When most people think of fall, the first things that come to mind are cooler temperatures and colorful leaves. One way to enjoy both is by visiting an arboretum. These specialized botanical gardens have diverse tree collections and plants blazing with color in the fall. Many of Maryland’s arboretums also have unique walking paths and seasonal events to go with the bursts of color. The following five Maryland arboretums are especially good for autumn walks.
Adkins Arboretum is located in Ridgley on the Delmarva Peninsula. It’s the only Maryland arboretum currently focusing on plants native to the Mid-Atlantic coastal plain. Adkins has pine plantations, young hardwood forests, mature bottomland forests, and one of the most significant forested wetlands on the Eastern Shore.
Arboretum highlights include five miles of walking trails, a whimsical play garden for kids, a beach overlook, a meadow overlook, picnic pavilions, and a small forest wigwam village. Adkins Arboretum is a fantastic educational resource and a working model for preserving and restoring natural habitats. The site even has an annual plant sale and events to educate the public on the uses of native plants.
Known as the crown jewel of the Baltimore Park System, Cylburn Arboretum is a 200-acre nature sanctuary in Baltimore. It has an astounding inventory of trees, beautiful gardens, and 3.5 miles of woodland trails perfect for peaceful walks. Asters and goldenrods turn the grounds purple and gold in September, dahlias bloom in October, and leaves drop in earnest in November, making it easier to see birds.
Before heading out for a walk, you’ll want to stop at the Nature Education Center at Cylburn Arboretum. This is a great place to learn about trees, sustainability, and special events. It also has a Baltimore Bird Club exhibit. Tours of the Cylburn Mansion are available on select weekends.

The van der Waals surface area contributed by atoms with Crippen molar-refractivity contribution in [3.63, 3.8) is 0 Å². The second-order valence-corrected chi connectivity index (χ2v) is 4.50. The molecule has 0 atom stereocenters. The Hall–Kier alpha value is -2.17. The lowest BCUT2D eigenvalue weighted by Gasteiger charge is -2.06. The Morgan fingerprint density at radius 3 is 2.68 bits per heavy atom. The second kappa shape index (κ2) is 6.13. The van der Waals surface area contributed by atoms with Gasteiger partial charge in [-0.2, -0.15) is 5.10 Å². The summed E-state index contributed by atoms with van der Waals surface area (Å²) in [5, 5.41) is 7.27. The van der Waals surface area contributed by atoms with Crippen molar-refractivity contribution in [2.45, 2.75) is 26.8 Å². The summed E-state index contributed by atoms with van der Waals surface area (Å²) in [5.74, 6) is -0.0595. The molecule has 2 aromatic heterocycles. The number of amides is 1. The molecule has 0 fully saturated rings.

Salisbury University Arboretum
In 1988, the American Association of Botanical Gardens and Arboreta declared the entire campus of Salisbury University an arboretum. This university campus in the heart of the Eastern Shore now hosts one of the region’s largest and most diverse woodland collections.
Their most notable specimens include maples, redbuds, crape myrtles, cypresses, and magnolias. They also have many deciduous azaleas, witch hazels, rhododendrons, vines, and hellebores. The Salisbury University Arboretum is also known for having several Maryland State Champion Trees (a Champion Tree is the largest specimen of its species).
University of Maryland Arboretum and Botanical Garden
The entire 1,250-acre College Park campus of the University of Maryland is a beautiful arboretum and botanical garden. It has a vast tree, shrub, and plant collection, including 15,000 woody plant specimens and 16 Prince George County Champion Trees.
Notable attractions to seek out when taking a self-guided walking tour include the Native Shade Garden between Woods Hall and Francis Scott Key Hall, the Knight Hall Pollinator Garden, the Garden of Reflection and Remembrance on the south side of the Memorial Chapel, and the McKeldin Mall Tree Walk. The nearby Arboretum Outreach Center is also worth a stop if you hope to find garden-related events and educational activities.
Ladew Topiary Gardens
Located in Monkton, about 20 miles north of Baltimore, Ladew Topiary Gardens isn’t your typical arboretum. It’s on the National Register of Historic Places, and the Garden Club of America calls it “one of the top 5 gardens in North America”.
The stunning site has more than 100 topiary forms, many grouped into scenes, and 15 “garden rooms,” each devoted to a single plant, color, or theme. Ladew also has a Pollinator Garden Trail that winds through a six-acre wildflower meadow with native plants, a bluebird house trail, a butterfly house, and annual sculpture exhibits.
But what makes Ladew an impressive Maryland arboretum is the Nature Walk, a former horse pasture that has been returned to its natural state through rewilding. A one-mile trail takes you through various woodland habitats, including an upland forest, a young successional forest, a stand of dead timber, an evergreen forest, and a wetland forest. Trailside platforms overlooking the freshwater marsh and floating wetlands offer wildlife-watching opportunities. A short boardwalk detours off the main trail and ends at a bird blind in the wetland forest.
About the Author
Anna Champagne is an outdoor writer, photographer, and traveler. She can often be found gardening and birdwatching in her backyard and exploring creeks, trails, marshes, and parks with her husband. Anna lives in Frederick County, Maryland. You can learn more about her on her website www.champagneoutdoors.com.